33

As stated and applied, however, the rule does not extend beyond the relationship between the maker of the checks and his or her sureties. As a co-payee, Grooms and its surety F&D stand beyond the reach of the joint check rule. Id. at 137; see also Iowa Supply Co. v. Grooms & Co. Construction, Inc., 428 N.W.2d 662, 666 (Iowa 1988) (concluding that the rule only bars claims against the maker of the check for the money due from a subcontractor).

34

In addition, federal courts that have considered the rule, have noted that a joint check arrangement, standing alone, does not waive a supplier's right to recover from a contractor's surety. See, e.g., United States ex rel. Clark-Fontana Paint Co. v. Glassman Construction Co., 397 F.2d 8, 11 (4th Cir.1968); United States ex rel. Youngstown Welding and Eng'g Co. v. Travelers Indem. Co., 802 F.2d 1164, 1167 (9th Cir.1986). Moreover, Ohio courts have not yet recognized the joint check rule. See Water Works 2003 WL 1563809 at *5. Consequently, the district court did not err in refusing to find the joint check rule dispositive in the case sub judice.

35

F&D has further maintained, in its cross-appeal, that under the UCC, McWane's endorsement on the multiple-party checks represented an unsecured loan to Grooms. McWane has responded that it could not negotiate the joint checks at the time of endorsement because McWane never possessed or controlled the checks.

36

The record evidence indicates that each of the joint checks was made payable to two or more entities and McWane was the first party to endorse each joint check. Additionally, the joint checks were made payable to all co-payees and not alternatively, and could not be negotiated until all of the co-payees had endorsed a given check. Finally, McWane was not a holder of the checks because a single co-payee cannot be a "holder" under U.C.C. § 3-110: "If an instrument is payable to two or more persons not alternatively, it is payable to all of them and may be negotiated, discharged, or enforced only by all of them." See also Pamar Enterprises, Inc. v. Huntington Banks of Mich., 228 Mich.App. 727, 580 N.W.2d 11, 15 (1998). Accordingly, McWane lacked the legal capacity to negotiate, discharge, or enforce these checks under the strictures of the U.C.C, and the district court did not err in not considering the UCC dispositive in rendering F&D claims.

37

The district court's grant of summary judgment to F&D is reversed, the district court's resolution of the joint check rule and the UCC is affirmed, and the case is remanded for further proceedings consistent with this opinion.

Notes:

*

The Honorable Thomas B. Russell, United States District Judge for the Western District of Kentucky, sitting by designation

1

McWane is engaged in the business of selling and supplying ductile iron water pipe and associated pipe fittings to contractors. Grooms was a general contractor engaged in the business of installing water and sewer lines but ceased doing business in January 2001. Grooms continues to be an active Ohio corporation. On April 29, 1998, Grooms entered into a credit agreement with McWane that permitted Grooms to purchase materials from McWane on an account and applied to all future sales. The agreement required payment within thirty days of the invoice date, provided for interest to accrue at the rate of 18% per annum on all past due accounts, and permitted McWane to recover all costs and expenses of collection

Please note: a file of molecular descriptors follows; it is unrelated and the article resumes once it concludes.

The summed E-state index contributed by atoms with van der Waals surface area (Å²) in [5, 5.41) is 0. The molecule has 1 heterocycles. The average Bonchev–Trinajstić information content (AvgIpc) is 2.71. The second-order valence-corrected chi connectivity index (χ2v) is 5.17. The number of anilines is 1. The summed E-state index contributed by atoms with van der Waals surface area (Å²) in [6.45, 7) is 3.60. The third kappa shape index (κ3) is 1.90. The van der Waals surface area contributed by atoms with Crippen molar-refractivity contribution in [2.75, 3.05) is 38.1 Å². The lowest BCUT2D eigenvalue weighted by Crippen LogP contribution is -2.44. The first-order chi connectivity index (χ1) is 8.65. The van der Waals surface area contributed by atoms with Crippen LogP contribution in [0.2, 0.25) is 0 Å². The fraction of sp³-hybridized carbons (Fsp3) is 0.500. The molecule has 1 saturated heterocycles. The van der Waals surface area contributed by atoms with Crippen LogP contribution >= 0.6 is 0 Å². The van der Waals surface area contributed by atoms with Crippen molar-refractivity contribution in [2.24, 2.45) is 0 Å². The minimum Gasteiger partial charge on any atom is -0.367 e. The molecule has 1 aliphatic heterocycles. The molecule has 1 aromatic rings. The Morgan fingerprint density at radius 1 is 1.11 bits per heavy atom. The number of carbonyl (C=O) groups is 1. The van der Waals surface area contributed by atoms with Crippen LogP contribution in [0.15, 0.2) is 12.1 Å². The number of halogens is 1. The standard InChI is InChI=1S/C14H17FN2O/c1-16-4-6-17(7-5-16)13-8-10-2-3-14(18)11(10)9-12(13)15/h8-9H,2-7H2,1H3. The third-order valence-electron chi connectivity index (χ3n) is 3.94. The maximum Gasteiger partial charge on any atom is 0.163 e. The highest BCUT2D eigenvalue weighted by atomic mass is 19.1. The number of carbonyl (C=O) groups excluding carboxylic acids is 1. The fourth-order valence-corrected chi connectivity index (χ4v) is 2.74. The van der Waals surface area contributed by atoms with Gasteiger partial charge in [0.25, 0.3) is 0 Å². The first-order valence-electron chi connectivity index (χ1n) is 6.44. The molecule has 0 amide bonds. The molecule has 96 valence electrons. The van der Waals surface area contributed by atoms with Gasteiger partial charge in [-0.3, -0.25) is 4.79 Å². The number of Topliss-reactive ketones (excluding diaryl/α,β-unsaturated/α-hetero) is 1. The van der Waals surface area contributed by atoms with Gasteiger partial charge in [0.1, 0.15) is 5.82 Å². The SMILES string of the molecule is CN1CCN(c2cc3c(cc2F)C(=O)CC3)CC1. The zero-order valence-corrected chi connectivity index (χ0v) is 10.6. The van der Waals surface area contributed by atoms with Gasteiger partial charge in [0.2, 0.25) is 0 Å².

2

At the time, Grooms' financial condition was dire and F&D was unaware of the situation because it had failed to follow its standard underwriting procedures prior to underwriting the Bond. When the Payment Bond was issued by F&D through its authorized bonding agent on March 7, 2000, F&D performed no separate underwriting on the Project and the most recent information on file was Grooms' 1998 year-end financial statement which showed a strong cash position, though F&D also had information that Grooms was a slow-pay to its suppliers. Not until June 2000 did F&D receive Grooms' overdue 1999 year-end financial statement which indicated that the contractor had sustained $2 million in losses in 1999

3

Because Highland had concerns about Grooms' reputation for slow-pay to its suppliers, Highland instituted a multiple-party check payment arrangement that would include, as co-payees, Grooms and all suppliers whose invoices were submitted with a partial payment request. Neither Highland nor Grooms advised McWane which invoices were submitted with any particular partial payment request

4

On April 11, 2000, Grooms submitted a letter to Highland representing that Grooms had obtained agreement from its suppliers to Highland's multiple-party check payment procedure. Grooms did not contact McWane prior to that letter and Highland did not confirm McWane's acquiescence to the procedure

5

Highland issued the following four checks:

Multiple-party check # 1 on April 19, 2000, to Grooms, McWane and Water Works as co-payees in the amount of $396,095.24.

Multiple-party check # 2 on May 17, 2000 to Grooms, McWane, Water Works and another supplier, Pittsburgh Pipe, as co-payees in the amount of $471,997.23.

Multiple-party check # 3 on June 21, 2000 to Grooms and McWane as co-payees in the amount of $77,111.25.

Multiple-party check # 4 on July 19, 2000 to Grooms, McWane, and Water Works as co-payees in the amount of $172,600.76.

6

Approximately $111,000 of check # 2 represented payment for the current Project, while $69,000 was applied to invoices due on a prior separate project, per Grooms' instruction. While McWane's name appeared on check # 1 for partial endorsement, as of the date of issuance of that check, McWane was owed no money from Grooms and, thus, received no proceeds from check # 1

7

This claim was submitted on August 3, 2000. McWane subsequently reduced this amount to $427,705.69 to reflect a sales tax credit that was given to Grooms